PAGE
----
I am Everard Dominic Benedict Ashford Alexander Artichoke FitzGrennan, Duke of Hawkraven, known and feared as Satan’s Elbow, but you may address me as…Cuddles. Top Ten Things, Rules of Gentility
Part X, because this is something we write about again and again–how to find names for characters that don’t sound hideously 21st century, that somehow represent a quality of the character, and lend themselves to different forms of address. How would your hero’s mother, sister, mistress, best friend, etc. address him? (Other than as “sir,” of course.)
This is something on my mind at the moment because I’m considering changing the hero’s name in a book that’s pretty much written. For one thing, his nickname, a shortened version of his title, is a sort of fish. And yes, he’s a retired naval officer, but even so… His first name is pretty much nonedescript because no one ever uses it. Everyone close to him uses his nickname, even the heroine. As far as fish names go, I can think of better ones–Hal, short for Viscount Halibut–but there are also minor characters called Henry and Harry. Not that he has to have a fish name–I’m trying to get away from the fish motif, you understand. And it bothers me that somehow, in not having the right name, I don’t have the proper handle on the character. Eeek.
So I did a bit of research on favorite names and it’s a small but level playing field in the 18th-19th century: lots of Johns and Williams. There’s a list at thinkbabynames.com but I’m not sure how accurate it is in relation to usage then or or now, and some are specific to the US. For a list of popular English girls’ names in the eighteenth century, there’s some good information in Female Names over the Centuries.
I like old-fashioned interchangeable male/female names like Evelyn and Joslyn. (Did you know that John Wayne’s real name was Marion Michael Morrison and he adopted the nickname Duke in his youth?)
The book Bad Baby Names by Michael Sherrod and Matthew Rayback,was reviewed in the NY Times by John Tierney:
By scouring census records from 1790 to 1930, Mr. Sherrod and Mr. Rayback discovered Garage Empty, Hysteria Johnson, King Arthur, Infinity Hubbard, Please Cope, Major Slaughter, Helen Troy, several Satans and a host of colleagues to the famed Ima Hogg (including Ima Pigg, Ima Muskrat, Ima Nut and Ima Hooker).
The authors also interviewed adults today who had survived names like Candy Stohr, Cash Guy, Mary Christmas, River Jordan and Rasp Berry. All of them, even Happy Day, seemed untraumatized.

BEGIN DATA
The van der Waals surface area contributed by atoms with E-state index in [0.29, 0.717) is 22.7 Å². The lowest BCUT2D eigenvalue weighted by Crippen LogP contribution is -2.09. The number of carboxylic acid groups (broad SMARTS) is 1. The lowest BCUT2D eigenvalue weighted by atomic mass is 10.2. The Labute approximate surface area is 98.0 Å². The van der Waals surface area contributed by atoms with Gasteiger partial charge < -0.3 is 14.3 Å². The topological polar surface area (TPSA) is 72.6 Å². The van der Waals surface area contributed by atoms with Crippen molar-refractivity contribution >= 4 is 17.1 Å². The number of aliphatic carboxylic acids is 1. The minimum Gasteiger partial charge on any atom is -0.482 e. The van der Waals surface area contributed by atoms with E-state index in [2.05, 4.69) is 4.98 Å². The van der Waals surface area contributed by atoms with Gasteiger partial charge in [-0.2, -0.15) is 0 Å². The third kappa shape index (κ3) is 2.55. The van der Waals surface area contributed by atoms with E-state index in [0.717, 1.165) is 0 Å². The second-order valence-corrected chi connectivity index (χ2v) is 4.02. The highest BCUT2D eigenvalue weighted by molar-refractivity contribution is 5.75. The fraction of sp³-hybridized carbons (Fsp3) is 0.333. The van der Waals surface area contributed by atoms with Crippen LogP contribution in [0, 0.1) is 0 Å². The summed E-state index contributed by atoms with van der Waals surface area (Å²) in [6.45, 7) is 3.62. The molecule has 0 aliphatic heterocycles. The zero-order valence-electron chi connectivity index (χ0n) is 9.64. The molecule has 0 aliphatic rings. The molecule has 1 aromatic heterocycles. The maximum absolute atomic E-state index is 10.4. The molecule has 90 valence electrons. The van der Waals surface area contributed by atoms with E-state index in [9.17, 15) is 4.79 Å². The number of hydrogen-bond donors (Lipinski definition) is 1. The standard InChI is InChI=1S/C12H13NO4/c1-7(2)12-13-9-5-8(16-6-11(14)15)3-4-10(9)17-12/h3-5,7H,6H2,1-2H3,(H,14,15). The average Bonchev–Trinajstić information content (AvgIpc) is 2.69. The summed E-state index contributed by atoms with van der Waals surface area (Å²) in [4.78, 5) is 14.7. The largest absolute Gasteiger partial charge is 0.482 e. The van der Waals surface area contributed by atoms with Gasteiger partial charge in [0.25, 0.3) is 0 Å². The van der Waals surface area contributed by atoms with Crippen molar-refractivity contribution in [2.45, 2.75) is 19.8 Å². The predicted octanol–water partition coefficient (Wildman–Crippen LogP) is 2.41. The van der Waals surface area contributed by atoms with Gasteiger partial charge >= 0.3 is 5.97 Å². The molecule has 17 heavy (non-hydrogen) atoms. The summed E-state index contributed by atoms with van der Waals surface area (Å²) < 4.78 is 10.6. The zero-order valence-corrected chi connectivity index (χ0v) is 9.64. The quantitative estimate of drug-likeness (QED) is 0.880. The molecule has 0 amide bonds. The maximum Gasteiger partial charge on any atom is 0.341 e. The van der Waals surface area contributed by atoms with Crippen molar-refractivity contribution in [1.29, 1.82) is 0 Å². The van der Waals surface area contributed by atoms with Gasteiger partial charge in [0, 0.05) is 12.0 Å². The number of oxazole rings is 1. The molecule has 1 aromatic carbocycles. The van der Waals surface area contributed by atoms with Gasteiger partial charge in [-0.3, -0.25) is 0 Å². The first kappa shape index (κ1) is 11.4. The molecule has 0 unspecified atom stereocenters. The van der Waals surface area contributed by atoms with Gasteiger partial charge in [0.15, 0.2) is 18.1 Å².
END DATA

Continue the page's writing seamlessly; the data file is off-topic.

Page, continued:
A contest that followed the review for the worst modern name came up with this winner:
Iona Knipl. The judges chose it because, in addition to being an embarrassing pun, it also set up an inevitable reply from people imagining they were being wittily original. I called up Miss Knipl and asked her how many times she had heard someone meet her and reply, “I own two.”
As for names that seem to have implicit meaning, if you read Chuck Shepherds’s News of the Weird, you’ll know that the name Wayne has unfortunate connotations and the column has regular Wayne updates.
So I won’t be renaming my hero Wayne.
Here’s a short story I wrote in 2001 at the writing site Toasted Cheese, all about the different forms of names and what they can say about characters.
The hero in A Most Lamentable Comedy is called Nicholas Congrevance, because I like the first name and his surname is a French Arthurian name I came across that seems suitably foreign and exotic. The heroine was originally named Mary, which I found a very stultifying good girl name (although her first appearance in The Rules was as a very bad girl indeed) so I changed it to Caroline, and she took off. The book is released July 23 and you can order it with free shipping from bookdepository.co.uk. And don’t forget the contest at my website!
Compulsory promotion over, what are your favorite names in fiction and in real life? Is there an interesting story behind a character’s name in one of your books?